How to Buy Tickets at Shinjuku Station

If you are traveling by railway in Japan it is highly recommended that you get a JR Pass and a Tokyo subway ticket. This will save you money as you travel around Tokyo and beyond, as well as cut down on the confusion of buying tickets. The JR East Travel Service Center, located in the New South Gate Exit is a great place to purchase these tickets as well as get other travel information.

You can also purchase tickets at the gate corresponding to the railway line you will be traveling. This Gate Map is great for navigating where your gate ticketing is in the station. As always, it is easy to buy tickets online if you know exactly what line you will be traveling on and where your destination will be. This saves time when you are at the station.

Where to Eat Near Shinjuku Station

Shinjuku Station invites millions of people to its gates everyday. Millions of people have millions of stomachs that need to constantly be filled. Hence, the hundreds of restaurants that surround Shinjuku Station that aim to fill bellies and keep you coming back for more.

With the countless shopping malls, department stores and food halls that are in and around the station, the variety, quantity and quality of food offered is second to none. It is easier to just pick an area that you want to concentrate on in order to decide where to eat.

You can try some of the newest restaurants in the NEWoMan Mall near the South Gate. Your tastebuds can taste anything in the world from pizza at 800 Degrees, to a steakhouse experience at Salon Butcher and Beer.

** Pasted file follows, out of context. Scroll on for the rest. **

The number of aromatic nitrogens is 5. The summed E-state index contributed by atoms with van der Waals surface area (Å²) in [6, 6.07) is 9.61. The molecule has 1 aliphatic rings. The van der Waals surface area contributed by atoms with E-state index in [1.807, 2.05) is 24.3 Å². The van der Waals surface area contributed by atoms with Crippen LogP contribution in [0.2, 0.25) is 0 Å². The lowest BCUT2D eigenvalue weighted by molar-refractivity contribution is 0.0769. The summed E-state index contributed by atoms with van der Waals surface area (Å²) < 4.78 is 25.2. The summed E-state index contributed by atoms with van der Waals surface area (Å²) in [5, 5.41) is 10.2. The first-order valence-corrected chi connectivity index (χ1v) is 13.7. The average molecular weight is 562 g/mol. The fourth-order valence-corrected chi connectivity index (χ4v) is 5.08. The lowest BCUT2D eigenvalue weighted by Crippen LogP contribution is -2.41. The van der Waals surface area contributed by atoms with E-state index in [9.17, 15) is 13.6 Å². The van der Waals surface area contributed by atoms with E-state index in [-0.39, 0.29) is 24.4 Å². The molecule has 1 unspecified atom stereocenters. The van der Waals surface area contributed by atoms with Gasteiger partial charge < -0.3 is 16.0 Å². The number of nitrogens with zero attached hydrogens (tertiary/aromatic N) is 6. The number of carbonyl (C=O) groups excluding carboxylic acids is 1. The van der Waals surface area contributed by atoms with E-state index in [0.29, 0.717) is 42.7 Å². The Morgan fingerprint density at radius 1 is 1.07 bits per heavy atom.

Go to Lumine and pick from two entire floors of a department store, full of delectable culinary finds and treats. If you want an authentic Japanese meal, go to Komeraku and try their ochazuke of green tea and rice. Top it all off with a yummy dessert from Slappy Cakes.

There’s so much for you to literally digest in and around Shinjuku Station that you will have to spend weeks eating your way around the station.

Where to Stay Near Shinjuku Station

The busiest train station in the world definitely has its share of hotels to choose from while you are touring around Shinjuku. There are luxury hotels and economy stays and everything in between.

For a place that will leave you pampered and spoiled, yet has amazing subway access, try the Keio Plaza Hotel Tokyo Premier Grand. Relax on the rooftop pool overlooking the grand view of downtown Tokyo. Later, retreat to your room where you will be treated to Green Tea, bathrobes and slippers and a lounging area to recount the day’s events.

For a mid-priced yet comfortable hotel, try the Tokyu Stay Shinjuku. This place is in the middle of it all and is serviced by Shinjuku Station with just a five minute walk. Have you been traveling for days and need clean clothes? You are in luck at this hotel where most units contain a washer and dryer. Buy groceries and enjoy your refrigerator and electric kettle. Sometimes it’s great to have the creature comforts of home when you are thousands of miles away.